Allegiant Air’s widespread flight cancellations in June frustrated more than just its passengers. Executives of the airline’s parent company, Allegiant Travel Company, cited the fiasco as their biggest headache for the year’s first half, though it didn’t stop the carrier from recording its 62nd consecutive profitable quarter.
"(We had) a very difficult fleet transition," John Redmond, president of Allegiant’s Travel, said on a call with investors Wednesday. "Thank God we’re on the back end of that."
Allegiant reported a net income of $50 million for the second quarter of 2018, up from $49 million in the same quarter last year. Its revenue was $436.8 million, up about 9 percent from the same period last year.
Shareholders earned $3.10 per share for the quarter.
Allegiant is the predominant carrier at St. Pete-Clearwater International Airport.
The company, executives said, had eight planes that weren’t delivered to the company on time in late May, causing dozens of flights to be rescheduled or canceled.
Passenger traffic for the airline rose 12 percent from the year-ago quarter from 3.3 million to 3.7 million.
The company’s stock closed at $139.30 per share Wednesday, down less than one percent.
Executives on Wednesday’s call said that personnel issues — namely dissatisfied pilots — hadn’t influenced the company’s financial picture.
The Las Vegas-based airline’s pilots voted earlier this month to authorize a strike if necessary should the airline not follow through on negotiations to bring pilots’ schedules in line with industry standards. The pilots union has criticized what it calls unfair scheduling for nearly two years.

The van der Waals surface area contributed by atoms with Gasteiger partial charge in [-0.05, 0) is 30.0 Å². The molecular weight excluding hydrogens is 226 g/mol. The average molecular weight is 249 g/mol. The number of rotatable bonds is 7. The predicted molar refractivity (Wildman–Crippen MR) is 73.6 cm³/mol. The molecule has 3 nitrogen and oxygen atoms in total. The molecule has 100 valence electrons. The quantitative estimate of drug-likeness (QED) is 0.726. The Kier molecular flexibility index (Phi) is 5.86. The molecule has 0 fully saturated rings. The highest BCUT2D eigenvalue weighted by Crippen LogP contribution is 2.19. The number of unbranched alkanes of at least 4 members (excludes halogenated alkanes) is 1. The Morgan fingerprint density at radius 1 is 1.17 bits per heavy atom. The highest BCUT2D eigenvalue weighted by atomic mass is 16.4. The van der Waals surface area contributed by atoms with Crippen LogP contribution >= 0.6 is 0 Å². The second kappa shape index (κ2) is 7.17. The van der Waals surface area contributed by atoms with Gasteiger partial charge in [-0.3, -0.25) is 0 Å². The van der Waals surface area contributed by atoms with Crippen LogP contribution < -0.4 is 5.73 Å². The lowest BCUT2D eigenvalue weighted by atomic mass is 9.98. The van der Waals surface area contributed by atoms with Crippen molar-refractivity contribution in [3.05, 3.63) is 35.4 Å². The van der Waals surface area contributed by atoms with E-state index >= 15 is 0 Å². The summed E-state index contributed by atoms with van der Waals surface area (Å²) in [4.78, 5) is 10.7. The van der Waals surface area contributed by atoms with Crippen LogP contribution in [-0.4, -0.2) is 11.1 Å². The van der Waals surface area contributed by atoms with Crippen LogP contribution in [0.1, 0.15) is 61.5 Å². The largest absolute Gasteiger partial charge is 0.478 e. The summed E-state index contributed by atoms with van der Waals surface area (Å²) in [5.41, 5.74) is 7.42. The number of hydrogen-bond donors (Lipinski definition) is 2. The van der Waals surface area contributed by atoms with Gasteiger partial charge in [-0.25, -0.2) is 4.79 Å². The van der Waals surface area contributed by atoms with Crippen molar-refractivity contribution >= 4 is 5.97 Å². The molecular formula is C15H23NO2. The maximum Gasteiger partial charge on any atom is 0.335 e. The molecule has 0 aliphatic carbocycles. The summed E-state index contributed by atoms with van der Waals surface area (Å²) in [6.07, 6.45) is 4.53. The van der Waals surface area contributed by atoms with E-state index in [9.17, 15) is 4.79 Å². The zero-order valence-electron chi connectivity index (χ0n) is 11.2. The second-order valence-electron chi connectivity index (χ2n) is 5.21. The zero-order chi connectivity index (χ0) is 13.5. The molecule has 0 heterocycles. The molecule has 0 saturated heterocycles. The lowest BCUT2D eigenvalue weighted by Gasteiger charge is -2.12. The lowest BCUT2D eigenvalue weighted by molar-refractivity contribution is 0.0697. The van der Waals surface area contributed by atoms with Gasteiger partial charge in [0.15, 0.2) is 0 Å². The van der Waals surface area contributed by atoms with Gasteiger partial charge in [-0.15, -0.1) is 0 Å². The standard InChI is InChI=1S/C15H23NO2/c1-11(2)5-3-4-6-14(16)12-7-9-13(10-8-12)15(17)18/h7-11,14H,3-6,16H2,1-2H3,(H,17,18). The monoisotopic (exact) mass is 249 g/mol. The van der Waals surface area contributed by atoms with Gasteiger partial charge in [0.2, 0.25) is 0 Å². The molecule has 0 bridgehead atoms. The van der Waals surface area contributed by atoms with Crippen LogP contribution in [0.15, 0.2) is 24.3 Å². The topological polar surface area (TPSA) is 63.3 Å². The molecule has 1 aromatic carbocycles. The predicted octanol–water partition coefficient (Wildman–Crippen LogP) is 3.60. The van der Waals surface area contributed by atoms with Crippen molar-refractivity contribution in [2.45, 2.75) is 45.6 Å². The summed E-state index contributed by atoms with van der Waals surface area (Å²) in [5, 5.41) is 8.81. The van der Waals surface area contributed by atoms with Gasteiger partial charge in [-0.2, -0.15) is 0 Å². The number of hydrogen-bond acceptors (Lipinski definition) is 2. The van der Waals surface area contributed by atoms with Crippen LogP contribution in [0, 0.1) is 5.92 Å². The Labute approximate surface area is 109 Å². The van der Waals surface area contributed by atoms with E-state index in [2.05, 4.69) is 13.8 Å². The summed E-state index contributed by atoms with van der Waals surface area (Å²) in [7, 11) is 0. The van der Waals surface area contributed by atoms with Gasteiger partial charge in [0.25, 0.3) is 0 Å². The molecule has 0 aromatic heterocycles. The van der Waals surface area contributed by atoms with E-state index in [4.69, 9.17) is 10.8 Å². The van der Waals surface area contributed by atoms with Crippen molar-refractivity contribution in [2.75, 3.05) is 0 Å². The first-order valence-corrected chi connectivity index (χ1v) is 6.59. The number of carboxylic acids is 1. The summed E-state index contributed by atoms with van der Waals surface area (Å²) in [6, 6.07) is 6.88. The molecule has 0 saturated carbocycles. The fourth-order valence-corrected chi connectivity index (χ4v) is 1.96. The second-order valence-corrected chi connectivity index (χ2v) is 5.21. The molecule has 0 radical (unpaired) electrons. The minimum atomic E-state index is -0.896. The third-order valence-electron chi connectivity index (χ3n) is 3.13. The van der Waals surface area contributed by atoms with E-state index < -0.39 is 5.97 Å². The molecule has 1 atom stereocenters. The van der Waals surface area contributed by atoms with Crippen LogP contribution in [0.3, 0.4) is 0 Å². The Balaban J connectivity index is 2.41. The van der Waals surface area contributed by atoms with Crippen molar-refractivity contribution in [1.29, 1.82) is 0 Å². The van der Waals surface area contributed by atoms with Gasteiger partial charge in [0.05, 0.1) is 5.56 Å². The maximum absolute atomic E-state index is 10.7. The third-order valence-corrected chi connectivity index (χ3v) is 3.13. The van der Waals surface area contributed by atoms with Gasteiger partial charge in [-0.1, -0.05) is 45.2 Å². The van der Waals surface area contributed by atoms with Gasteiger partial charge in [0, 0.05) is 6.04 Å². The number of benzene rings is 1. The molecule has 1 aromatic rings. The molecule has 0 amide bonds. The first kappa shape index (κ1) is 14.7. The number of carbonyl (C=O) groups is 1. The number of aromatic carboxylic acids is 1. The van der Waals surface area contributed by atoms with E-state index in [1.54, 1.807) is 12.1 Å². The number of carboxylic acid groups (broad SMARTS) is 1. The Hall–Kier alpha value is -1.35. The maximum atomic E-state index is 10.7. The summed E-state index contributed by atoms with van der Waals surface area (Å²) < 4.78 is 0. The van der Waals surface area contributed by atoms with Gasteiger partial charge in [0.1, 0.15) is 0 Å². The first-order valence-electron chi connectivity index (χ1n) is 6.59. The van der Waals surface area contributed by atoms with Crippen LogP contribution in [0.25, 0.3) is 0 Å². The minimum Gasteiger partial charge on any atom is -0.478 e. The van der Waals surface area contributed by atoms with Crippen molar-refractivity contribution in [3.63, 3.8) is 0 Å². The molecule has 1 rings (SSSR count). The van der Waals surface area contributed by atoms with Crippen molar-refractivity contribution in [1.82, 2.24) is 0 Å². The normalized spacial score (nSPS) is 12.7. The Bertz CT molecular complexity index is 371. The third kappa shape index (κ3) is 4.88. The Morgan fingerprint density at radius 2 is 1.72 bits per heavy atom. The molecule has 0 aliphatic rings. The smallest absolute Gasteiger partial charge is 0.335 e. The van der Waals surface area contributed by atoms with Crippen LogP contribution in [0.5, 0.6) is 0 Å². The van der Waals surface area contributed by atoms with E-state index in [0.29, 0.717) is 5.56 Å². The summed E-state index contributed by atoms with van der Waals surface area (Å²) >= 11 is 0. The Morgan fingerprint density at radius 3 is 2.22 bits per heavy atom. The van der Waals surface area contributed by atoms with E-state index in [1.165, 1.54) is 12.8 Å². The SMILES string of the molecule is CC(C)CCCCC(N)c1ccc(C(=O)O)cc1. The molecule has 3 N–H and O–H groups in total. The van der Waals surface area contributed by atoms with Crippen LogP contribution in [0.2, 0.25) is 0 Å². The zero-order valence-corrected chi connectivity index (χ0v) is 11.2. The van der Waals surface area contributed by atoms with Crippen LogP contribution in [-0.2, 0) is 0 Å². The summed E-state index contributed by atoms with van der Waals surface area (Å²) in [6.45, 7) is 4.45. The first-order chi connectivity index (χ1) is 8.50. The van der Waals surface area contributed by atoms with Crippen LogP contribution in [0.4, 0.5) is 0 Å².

Allegiant sought to stop a potential strike Tuesday when it asked the U.S. District Court of Nevada, Allegiant to rule that striking because of dissatisfaction with the negotiations’ timetable is illegal.
"It’s unfortunate the union would utilize an unlawful strike threat during the peak summer travel season for what is ultimately considered a ‘minor dispute’ under the (Railway Labor Act)," Scott Sheldon, Allegiant’s chief operating officer, said in a release.
"For two years, we have seen management delay progress and renege on agreements it previously made. We are disappointed, but not surprised, to learn that management has chosen to continue this approach by hiding behind a frivolous lawsuit," said Captain Andrew Robles, Allegiant pilot and executive chairman at the pilots’ union, in a statement.
Earlier Wednesday, an Allegiant Air flight made an emergency landing after being struck by a bird shortly after taking off.
The flight was scheduled to leave from Punta Gorda Airport and arrive in Milwaukee, but diverted to Orlando Sanford International Airport, Krysta Levy, Allegiant spokesperson, said in an email. The passengers were put on another airplane, and the aircraft struck by a bird is being inspected.
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